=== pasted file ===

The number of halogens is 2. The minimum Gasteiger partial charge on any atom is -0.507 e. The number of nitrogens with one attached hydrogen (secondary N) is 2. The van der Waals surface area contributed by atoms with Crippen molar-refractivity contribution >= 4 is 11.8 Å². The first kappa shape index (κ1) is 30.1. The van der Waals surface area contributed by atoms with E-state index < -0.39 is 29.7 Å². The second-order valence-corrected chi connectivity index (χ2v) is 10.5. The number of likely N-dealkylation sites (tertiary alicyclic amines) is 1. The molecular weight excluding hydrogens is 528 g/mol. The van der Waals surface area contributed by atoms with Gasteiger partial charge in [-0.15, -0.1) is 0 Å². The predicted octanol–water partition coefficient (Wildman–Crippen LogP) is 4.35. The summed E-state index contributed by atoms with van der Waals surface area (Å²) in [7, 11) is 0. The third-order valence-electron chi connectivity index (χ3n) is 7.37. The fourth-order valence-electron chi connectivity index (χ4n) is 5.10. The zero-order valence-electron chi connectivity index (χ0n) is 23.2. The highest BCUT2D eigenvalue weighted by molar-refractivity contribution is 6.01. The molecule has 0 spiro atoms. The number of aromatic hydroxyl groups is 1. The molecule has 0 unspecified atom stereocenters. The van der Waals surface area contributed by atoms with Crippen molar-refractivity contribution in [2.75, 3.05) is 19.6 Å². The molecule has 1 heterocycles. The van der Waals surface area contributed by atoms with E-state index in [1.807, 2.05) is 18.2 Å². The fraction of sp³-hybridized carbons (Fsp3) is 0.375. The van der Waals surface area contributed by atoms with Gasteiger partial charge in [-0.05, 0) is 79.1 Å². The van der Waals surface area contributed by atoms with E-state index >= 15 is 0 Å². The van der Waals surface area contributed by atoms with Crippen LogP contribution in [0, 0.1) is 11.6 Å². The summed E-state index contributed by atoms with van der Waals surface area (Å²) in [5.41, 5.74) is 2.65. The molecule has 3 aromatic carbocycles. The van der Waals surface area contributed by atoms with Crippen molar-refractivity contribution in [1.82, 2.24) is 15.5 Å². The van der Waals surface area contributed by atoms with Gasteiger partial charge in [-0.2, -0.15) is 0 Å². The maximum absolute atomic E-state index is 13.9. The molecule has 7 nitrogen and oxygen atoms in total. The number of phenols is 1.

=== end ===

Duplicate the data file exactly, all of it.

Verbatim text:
The number of halogens is 2. The minimum Gasteiger partial charge on any atom is -0.507 e. The number of nitrogens with one attached hydrogen (secondary N) is 2. The van der Waals surface area contributed by atoms with Crippen molar-refractivity contribution >= 4 is 11.8 Å². The first kappa shape index (κ1) is 30.1. The van der Waals surface area contributed by atoms with E-state index < -0.39 is 29.7 Å². The second-order valence-corrected chi connectivity index (χ2v) is 10.5. The number of likely N-dealkylation sites (tertiary alicyclic amines) is 1. The molecular weight excluding hydrogens is 528 g/mol. The van der Waals surface area contributed by atoms with Gasteiger partial charge in [-0.15, -0.1) is 0 Å². The predicted octanol–water partition coefficient (Wildman–Crippen LogP) is 4.35. The summed E-state index contributed by atoms with van der Waals surface area (Å²) in [7, 11) is 0. The third-order valence-electron chi connectivity index (χ3n) is 7.37. The fourth-order valence-electron chi connectivity index (χ4n) is 5.10. The zero-order valence-electron chi connectivity index (χ0n) is 23.2. The highest BCUT2D eigenvalue weighted by molar-refractivity contribution is 6.01. The molecule has 0 spiro atoms. The number of aromatic hydroxyl groups is 1. The molecule has 0 unspecified atom stereocenters. The van der Waals surface area contributed by atoms with Crippen molar-refractivity contribution in [2.75, 3.05) is 19.6 Å². The molecule has 1 heterocycles. The van der Waals surface area contributed by atoms with E-state index in [1.807, 2.05) is 18.2 Å². The fraction of sp³-hybridized carbons (Fsp3) is 0.375. The van der Waals surface area contributed by atoms with Gasteiger partial charge in [-0.05, 0) is 79.1 Å². The van der Waals surface area contributed by atoms with E-state index >= 15 is 0 Å². The van der Waals surface area contributed by atoms with Crippen LogP contribution in [0, 0.1) is 11.6 Å². The summed E-state index contributed by atoms with van der Waals surface area (Å²) in [5.41, 5.74) is 2.65. The molecule has 3 aromatic carbocycles. The van der Waals surface area contributed by atoms with Crippen molar-refractivity contribution in [1.82, 2.24) is 15.5 Å². The van der Waals surface area contributed by atoms with Gasteiger partial charge in [-0.2, -0.15) is 0 Å². The maximum absolute atomic E-state index is 13.9. The molecule has 7 nitrogen and oxygen atoms in total. The number of phenols is 1.